I wanted to be alone for this night, so after dinner I wandered out, plan­ning to hitch a ride with a passing art car. Parked out­side and waiting to go was the silver Sphinx. Serendip­itous. So I climbed aboard and met Mato, the beau­tiful man organ­ising things. He was one of the most beau­tiful beings I’ve encountered. Long hair in dreds, threaded with rib­bons, liquid eyes, a black leather cincher, a skirt made of brightly colored rags caressing his boots. 

In the middle of the roof was a wooden harp and a woman seated in front of it. 

I moved to the front of the Sphinx and we started to move across the playa towards the Temple. As we got there, the music was turned off, and we stood and watched it burn brightly. A cowled man behind me with dark eye­liner spoke of his friend who’d killed him­self. The Temple was entirely sur­rounded by people. As we waited and watched it burn, someone started a wave of noise that went around the circle like a Mex­ican wave, infec­tious. It went around six times.

I started crying, for Grandpa, for other reasons, for a teen­hood that I could have had. Hands touched my shoulders. 

Behind me, a voice said “To for­give is to be free.”

To for­give is to be free.”

To for­give is to be free.”

On the third sen­tence, the Temple fell. 

Third time’s the charm,” I said.

That’s why they call me 3D,” said the cowled man.

We were asked to clear the decks so the band could play. It turned out that the beau­tiful man was the lead singer of a Las Vegas group called Kin­etic Ori­gins of Rhythm. He chanted the names of god in twenty lan­guages. He sang of us all being mes­siahs and spoke of love. He chan­nelled primal ener­gies and stamped ancient rhythms for the harp to play against, eerie sounds dis­torted through the mixer.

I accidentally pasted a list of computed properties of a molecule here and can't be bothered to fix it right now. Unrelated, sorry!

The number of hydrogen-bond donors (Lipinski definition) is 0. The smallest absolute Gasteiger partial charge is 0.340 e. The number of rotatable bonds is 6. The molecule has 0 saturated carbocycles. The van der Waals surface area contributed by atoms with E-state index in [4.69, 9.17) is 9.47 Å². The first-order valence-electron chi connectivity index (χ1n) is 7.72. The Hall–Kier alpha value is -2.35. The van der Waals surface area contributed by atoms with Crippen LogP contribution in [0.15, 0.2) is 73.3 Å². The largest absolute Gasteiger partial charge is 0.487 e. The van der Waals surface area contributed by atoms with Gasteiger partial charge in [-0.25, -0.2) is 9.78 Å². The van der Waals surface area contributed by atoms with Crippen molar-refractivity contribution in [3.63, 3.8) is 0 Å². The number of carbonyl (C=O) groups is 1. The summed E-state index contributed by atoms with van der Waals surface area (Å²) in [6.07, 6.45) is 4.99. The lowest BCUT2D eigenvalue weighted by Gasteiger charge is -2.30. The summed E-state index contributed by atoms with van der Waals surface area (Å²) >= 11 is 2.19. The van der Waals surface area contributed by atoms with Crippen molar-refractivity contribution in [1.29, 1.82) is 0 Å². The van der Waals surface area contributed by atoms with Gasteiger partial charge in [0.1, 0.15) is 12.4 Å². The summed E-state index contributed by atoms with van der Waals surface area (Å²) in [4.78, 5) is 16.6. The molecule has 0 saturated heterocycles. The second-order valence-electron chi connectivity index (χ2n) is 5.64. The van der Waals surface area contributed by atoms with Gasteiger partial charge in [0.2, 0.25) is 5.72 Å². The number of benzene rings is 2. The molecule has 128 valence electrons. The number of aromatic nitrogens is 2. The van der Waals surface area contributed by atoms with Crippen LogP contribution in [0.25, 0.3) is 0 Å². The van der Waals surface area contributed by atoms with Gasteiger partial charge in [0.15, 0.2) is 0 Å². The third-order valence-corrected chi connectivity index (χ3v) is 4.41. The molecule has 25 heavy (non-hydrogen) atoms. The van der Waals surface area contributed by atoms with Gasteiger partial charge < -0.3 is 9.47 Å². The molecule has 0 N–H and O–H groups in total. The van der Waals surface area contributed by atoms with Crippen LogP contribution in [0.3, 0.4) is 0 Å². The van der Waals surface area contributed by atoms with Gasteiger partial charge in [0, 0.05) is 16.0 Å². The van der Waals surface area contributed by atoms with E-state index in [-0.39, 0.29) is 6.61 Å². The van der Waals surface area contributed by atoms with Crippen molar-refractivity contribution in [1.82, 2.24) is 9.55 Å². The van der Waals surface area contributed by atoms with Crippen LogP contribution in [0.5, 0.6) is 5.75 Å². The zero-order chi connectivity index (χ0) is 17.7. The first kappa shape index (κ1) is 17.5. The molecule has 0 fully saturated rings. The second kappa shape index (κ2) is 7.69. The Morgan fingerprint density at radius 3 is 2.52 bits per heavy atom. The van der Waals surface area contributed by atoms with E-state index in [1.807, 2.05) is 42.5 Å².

He made eye con­tact with me and mouthed some­thing I didn’t quite catch. He was the incarn­a­tion of mas­culinity and magic. I tried to tell someone this later and they asked me what I was on. When I told them I was “on” the power of the music and nothing else, I don’t think they believed me. It was true, though.

After­wards, I spoke with him and hugged him and told him, from one mes­siah to another, that he had an incred­ibly powerful gift. A woman from Ecuador wearing an amazing feathered head­dress came up to us. She had in her hands a carved Phoenix, blackened on one side. I’d heard a rumour that part of the first Man had been put inside the second. It had been shaped as a Phoenix and its single eye was green bottle glass. On its back were the sig­na­tures of all the people who’d built the second man. It said, “You thought we had a second Man in a box. We didn’t. You are all the second man.”

Appar­ently, it was in the Man’s head and his head didn’t burn. She saw it fall and went to pick it up from where it fell. The Phoenix is arisen once again!

The Sphinx went back to the Vil­lage and I said my farewells.

[EDIT: The story of the making of the Phoenix. The eye is melted neon from the first Man.]